# Plotting results of several Bland-Altman analysis

I compared several diagnostic methods to a gold standard using Bland-Altman plots. Now I would graphically represent the difference in agreement between each method and the gold standard in one single plot. I'm trying to plot means, confidence intervals and variance derived from the various Bland-Altman plots as horizontal boxplots, but I don't know I to do that. I have a dataframe like this:

``````Method    LCL    mean    UCL    var
A         -5     4       15     27
B         -9     2       13     33
C         -8     4       16     36
``````

Thank you very much for your help!

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You need to realize that a "true" boxplot is a specific type of plot based on non-parametric statistics, none of which you have offered. If you want to call it something else you are free to do so and you can use the `bxp` function to do the plotting. You need to create a matrix with 5 rows and 3 columns with the values for whisker and box parameters. You may be thinking that the variance could be used to construct standard deviation?

`````` dat <- read.table(text="Method    LCL    mean    UCL    var
A         -5     4       15     27
B         -9     2       13     33
C         -8     4       16     36
dat\$sdpd <- dat\$mean + dat\$var^0.5
dat\$sdmd <- dat\$mean - dat\$var^0.5
dat
#------
Method LCL mean UCL var      sdpd      sdmd
1      A  -5    4  15  27  9.196152 -1.196152
2      B  -9    2  13  33  7.744563 -3.744563
3      C  -8    4  16  36 10.000000 -2.000000
#----------
bxpm <- with(dat, t(matrix(c(LCL, sdmd, mean, sdpd, UCL), 3,5)))
bxpm
#----------
[,1]      [,2] [,3]
[1,] -5.000000 -9.000000   -8
[2,] -1.196152 -3.744563   -2
[3,]  4.000000  2.000000    4
[4,]  9.196152  7.744563   10
[5,] 15.000000 13.000000   16

bxp(list(stats=bxpm, names=dat\$Method ), main="Not a real boxplot\n
Perhaps a double dynamite plot?")
``````
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You're right, I didn't mean to create a "true" boxplot, but rather something graphically looking like a boxplot. Your solution worked perfectly, thank you! –  corrado Feb 16 '12 at 11:32
I always found it sad to see accepted response without any upvote. (+1) –  chl Feb 16 '12 at 11:50

I can't provide you with working R code as you didn't supply raw data (which are needed for boxplots), and it is not clear what you want to display as nothing indicates where your gold standard comes into play in the given aggregated data (are these repeated measurements with different instruments?), unless the reported means stand for difference between the ith method and the reference method (in which case I don't see how you could use a boxplot). A basic plot of your data might look like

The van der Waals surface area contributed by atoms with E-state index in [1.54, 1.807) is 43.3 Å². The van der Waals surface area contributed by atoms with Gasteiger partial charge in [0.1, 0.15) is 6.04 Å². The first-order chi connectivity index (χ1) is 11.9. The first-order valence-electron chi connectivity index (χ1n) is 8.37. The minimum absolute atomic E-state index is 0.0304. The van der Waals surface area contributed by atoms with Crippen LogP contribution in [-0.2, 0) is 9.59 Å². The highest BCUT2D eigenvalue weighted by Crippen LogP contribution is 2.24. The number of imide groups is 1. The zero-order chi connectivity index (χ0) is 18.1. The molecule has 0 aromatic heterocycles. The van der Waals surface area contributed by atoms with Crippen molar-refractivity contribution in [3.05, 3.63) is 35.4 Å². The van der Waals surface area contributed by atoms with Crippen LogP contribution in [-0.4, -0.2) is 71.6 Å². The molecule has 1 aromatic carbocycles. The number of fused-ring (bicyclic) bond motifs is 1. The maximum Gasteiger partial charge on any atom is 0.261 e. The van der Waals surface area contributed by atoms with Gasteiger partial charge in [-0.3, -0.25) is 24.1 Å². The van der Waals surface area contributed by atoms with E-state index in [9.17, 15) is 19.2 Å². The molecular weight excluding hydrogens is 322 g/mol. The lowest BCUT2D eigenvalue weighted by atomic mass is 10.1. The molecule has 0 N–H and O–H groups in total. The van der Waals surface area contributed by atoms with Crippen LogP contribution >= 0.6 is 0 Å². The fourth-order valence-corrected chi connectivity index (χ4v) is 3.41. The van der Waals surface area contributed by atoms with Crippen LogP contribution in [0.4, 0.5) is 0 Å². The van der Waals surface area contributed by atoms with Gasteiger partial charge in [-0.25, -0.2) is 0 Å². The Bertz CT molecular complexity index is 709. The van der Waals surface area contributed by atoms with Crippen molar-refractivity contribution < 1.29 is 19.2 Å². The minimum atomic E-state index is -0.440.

``````dfrm <- data.frame(method=LETTERS[1:3], lcl=c(-5,-9,-8),
mean=c(4,2,4), ucl=c(15,13,16), var=c(27,33,36))
# I use stripchart to avoid axis relabeling and casting of factor to numeric
# with default plot function
stripchart(mean ~ seq(1,3), data=dfrm, vertical=TRUE, ylim=c(-10,20),
group.names=levels(dfrm\$method), pch=19)
with(dfrm, arrows(1:3, mean-lcl, 1:3, mean+lcl, angle=90, code=3, length=.1))
abline(h=0, lty=2)
``````

However, I can recommend you to take a look at the MethComp package which will specifically help you in comparing several methods to a gold standard, with or without replicates, as well as in displaying results. The companion textbook is

Carstensen, B. Comparing Clinical Measurement Methods. John Wiley & Sons Ltd 2010

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Thank you, the MethComp package seems to be exactly what I need! However, I didn't understand how it plots comparison among several methods, I have to study it with attention. Thanks! –  corrado Feb 16 '12 at 11:32
For multiple methods, Carstensen suggests to display a scatterplot matrix of BA plots (in your case, pairwise differences between your three methods and your reference). Check one of his course here: Statistical Analysis of Method Comparison Studies. –  chl Feb 16 '12 at 11:44
And I hope to reduce sadness stemming from good advice without appropriate recognition as well. –  IShouldBuyABoat Feb 16 '12 at 13:02